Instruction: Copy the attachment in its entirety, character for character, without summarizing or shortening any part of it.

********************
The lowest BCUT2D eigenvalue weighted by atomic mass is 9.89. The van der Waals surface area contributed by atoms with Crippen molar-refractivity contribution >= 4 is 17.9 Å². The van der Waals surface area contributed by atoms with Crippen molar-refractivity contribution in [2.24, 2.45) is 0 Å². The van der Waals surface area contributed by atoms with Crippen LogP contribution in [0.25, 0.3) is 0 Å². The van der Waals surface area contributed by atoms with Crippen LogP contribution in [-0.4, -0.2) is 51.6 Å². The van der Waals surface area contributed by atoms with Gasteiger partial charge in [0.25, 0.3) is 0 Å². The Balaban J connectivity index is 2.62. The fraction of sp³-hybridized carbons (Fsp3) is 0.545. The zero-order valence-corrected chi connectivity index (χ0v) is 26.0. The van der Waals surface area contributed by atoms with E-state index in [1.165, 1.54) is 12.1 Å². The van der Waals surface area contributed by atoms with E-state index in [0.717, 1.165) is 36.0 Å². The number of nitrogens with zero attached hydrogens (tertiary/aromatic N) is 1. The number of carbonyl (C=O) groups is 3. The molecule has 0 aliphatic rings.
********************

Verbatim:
The lowest BCUT2D eigenvalue weighted by atomic mass is 9.89. The van der Waals surface area contributed by atoms with Crippen molar-refractivity contribution >= 4 is 17.9 Å². The van der Waals surface area contributed by atoms with Crippen molar-refractivity contribution in [2.24, 2.45) is 0 Å². The van der Waals surface area contributed by atoms with Crippen LogP contribution in [0.25, 0.3) is 0 Å². The van der Waals surface area contributed by atoms with Crippen LogP contribution in [-0.4, -0.2) is 51.6 Å². The van der Waals surface area contributed by atoms with Gasteiger partial charge in [0.25, 0.3) is 0 Å². The Balaban J connectivity index is 2.62. The fraction of sp³-hybridized carbons (Fsp3) is 0.545. The zero-order valence-corrected chi connectivity index (χ0v) is 26.0. The van der Waals surface area contributed by atoms with E-state index in [1.165, 1.54) is 12.1 Å². The van der Waals surface area contributed by atoms with E-state index in [0.717, 1.165) is 36.0 Å². The number of nitrogens with zero attached hydrogens (tertiary/aromatic N) is 1. The number of carbonyl (C=O) groups is 3. The molecule has 0 aliphatic rings.